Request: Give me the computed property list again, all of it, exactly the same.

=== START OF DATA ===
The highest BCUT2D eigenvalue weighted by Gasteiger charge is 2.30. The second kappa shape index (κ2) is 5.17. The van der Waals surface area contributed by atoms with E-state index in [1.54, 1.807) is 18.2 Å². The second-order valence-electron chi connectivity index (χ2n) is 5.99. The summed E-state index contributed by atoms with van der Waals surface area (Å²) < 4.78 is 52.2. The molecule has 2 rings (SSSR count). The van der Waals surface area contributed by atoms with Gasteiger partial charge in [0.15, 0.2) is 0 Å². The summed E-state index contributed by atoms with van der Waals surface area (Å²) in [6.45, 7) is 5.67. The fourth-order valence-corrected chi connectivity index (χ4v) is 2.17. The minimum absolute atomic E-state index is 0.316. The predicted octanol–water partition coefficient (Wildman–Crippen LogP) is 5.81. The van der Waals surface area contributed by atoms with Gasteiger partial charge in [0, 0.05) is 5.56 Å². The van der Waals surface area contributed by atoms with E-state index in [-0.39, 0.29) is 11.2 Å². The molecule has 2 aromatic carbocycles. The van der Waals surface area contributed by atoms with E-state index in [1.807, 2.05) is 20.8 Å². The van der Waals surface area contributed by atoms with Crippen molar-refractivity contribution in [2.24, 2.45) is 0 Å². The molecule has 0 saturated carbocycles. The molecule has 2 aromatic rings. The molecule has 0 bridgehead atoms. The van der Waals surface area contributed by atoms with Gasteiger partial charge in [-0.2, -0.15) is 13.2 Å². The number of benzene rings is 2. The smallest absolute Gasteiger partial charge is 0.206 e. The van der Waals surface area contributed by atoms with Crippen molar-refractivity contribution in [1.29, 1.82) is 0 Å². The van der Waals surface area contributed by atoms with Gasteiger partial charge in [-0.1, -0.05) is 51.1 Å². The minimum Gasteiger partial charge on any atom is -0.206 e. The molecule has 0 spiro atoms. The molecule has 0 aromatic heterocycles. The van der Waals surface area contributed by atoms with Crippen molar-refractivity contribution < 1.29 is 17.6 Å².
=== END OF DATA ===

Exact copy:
The highest BCUT2D eigenvalue weighted by Gasteiger charge is 2.30. The second kappa shape index (κ2) is 5.17. The van der Waals surface area contributed by atoms with E-state index in [1.54, 1.807) is 18.2 Å². The second-order valence-electron chi connectivity index (χ2n) is 5.99. The summed E-state index contributed by atoms with van der Waals surface area (Å²) < 4.78 is 52.2. The molecule has 2 rings (SSSR count). The van der Waals surface area contributed by atoms with Gasteiger partial charge in [0.15, 0.2) is 0 Å². The summed E-state index contributed by atoms with van der Waals surface area (Å²) in [6.45, 7) is 5.67. The fourth-order valence-corrected chi connectivity index (χ4v) is 2.17. The minimum absolute atomic E-state index is 0.316. The predicted octanol–water partition coefficient (Wildman–Crippen LogP) is 5.81. The van der Waals surface area contributed by atoms with Gasteiger partial charge in [0, 0.05) is 5.56 Å². The van der Waals surface area contributed by atoms with E-state index in [-0.39, 0.29) is 11.2 Å². The molecule has 2 aromatic carbocycles. The van der Waals surface area contributed by atoms with E-state index in [1.807, 2.05) is 20.8 Å². The van der Waals surface area contributed by atoms with Crippen molar-refractivity contribution in [2.24, 2.45) is 0 Å². The molecule has 0 saturated carbocycles. The molecule has 2 aromatic rings. The molecule has 0 bridgehead atoms. The van der Waals surface area contributed by atoms with Gasteiger partial charge in [-0.2, -0.15) is 13.2 Å². The number of benzene rings is 2. The smallest absolute Gasteiger partial charge is 0.206 e. The van der Waals surface area contributed by atoms with Crippen molar-refractivity contribution in [1.29, 1.82) is 0 Å². The van der Waals surface area contributed by atoms with Gasteiger partial charge in [-0.1, -0.05) is 51.1 Å². The minimum Gasteiger partial charge on any atom is -0.206 e. The molecule has 0 spiro atoms. The molecule has 0 aromatic heterocycles. The van der Waals surface area contributed by atoms with Crippen molar-refractivity contribution < 1.29 is 17.6 Å².